Not only a damn fine blog, but also an awesome book. If you don’t yet own a copy of Mind Hacks, make today the day you buy one. Seriously, it’s nearly pay-day. Make sure you own this book, and read it at least twice. Then, keep it to hand at all times.
Out of all the pretty girls for whom I’ve bought a copy of this book, exactly 100% have subsequently slept with me. And I’m not even joking.
You’ll laugh! You’ll cry! You’ll pull!
I can’t remember the last time I gave such a glowing recommendation. I can’t remember the time I glowed about anything at all. I noticed I’ve been pushing this book to people since it was published, but never so on t’interweb. Consider it pushed. Buy the sodding book already.
I’ve been using FreeMind for about two years. Here’s a good post from a while back, which lays out the main points of why it’s so great.
Effective brainstorming is the art of recording disjointed data (human thoughts) in such a way that they may then be grouped, sorted and prioritised. FreeMind’s tree-like structure encourages the user to start with the big stuff and whittle down to the details – but by the time you’re adding details, they’re falling into groups: making them much easier to manage.
I’m not organised enough to collect the phone numbers of beautiful women. If I’m honest, I’m not even organised enough to collect anyone’s phone numbers, or meet women of any description.
I do, however, have a little black book. Inside, its 192 plain pages are filling up with various scruffy notes that I have made in black fountain pen. Many of the pages have lists, bearably readable by anyone other than the author, of topics for posts to be made here.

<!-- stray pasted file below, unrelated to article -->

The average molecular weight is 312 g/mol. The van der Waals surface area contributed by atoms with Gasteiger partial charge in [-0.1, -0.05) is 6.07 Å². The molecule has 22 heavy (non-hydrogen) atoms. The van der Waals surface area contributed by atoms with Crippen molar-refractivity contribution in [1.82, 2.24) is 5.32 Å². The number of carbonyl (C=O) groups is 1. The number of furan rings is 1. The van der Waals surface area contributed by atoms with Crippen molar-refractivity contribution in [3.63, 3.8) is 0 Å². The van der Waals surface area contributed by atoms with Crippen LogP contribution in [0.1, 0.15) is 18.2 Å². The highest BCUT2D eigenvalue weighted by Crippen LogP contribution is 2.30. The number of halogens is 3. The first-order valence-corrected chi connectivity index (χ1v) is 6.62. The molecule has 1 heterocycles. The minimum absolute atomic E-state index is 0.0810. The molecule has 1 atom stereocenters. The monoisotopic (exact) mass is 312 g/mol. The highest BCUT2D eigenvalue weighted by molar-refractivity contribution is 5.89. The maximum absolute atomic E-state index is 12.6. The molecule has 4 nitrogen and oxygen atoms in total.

My friends and colleagues like stealing the book. Maybe they want to know what’s going on in my head. Many say what they find looks like the scrawlings of a madman.
All the same, I have a little black book full of notes and, now I’ve done this, I feel I can begin on some of those.
I have considerable admiration for anyone who’s ever had that discussion with their parents. If the parents have managed to overcome shock and respond with the usual parental love and support, I admire them too. I like to think that, by the time my own terribly liberal generation is old enough to have children of the “finding one’s sexuality” age, we’ll be so chilled-out, unfazed and approachable about it that it won’t even register as a milestone.
Last year, I found myself in a situation which I believe is as close to this as you can get if, like me, you’re straight. It took place, as convention dictates, around the kitchen table.
It wasn’t premeditated: I had not intended for it to happen, nor staged the moment, nor even planned what I was saying. For the life of me I can’t even remember exactly what I said. I remember realising that I’d just said it, and that I was already part of the brief silence that followed.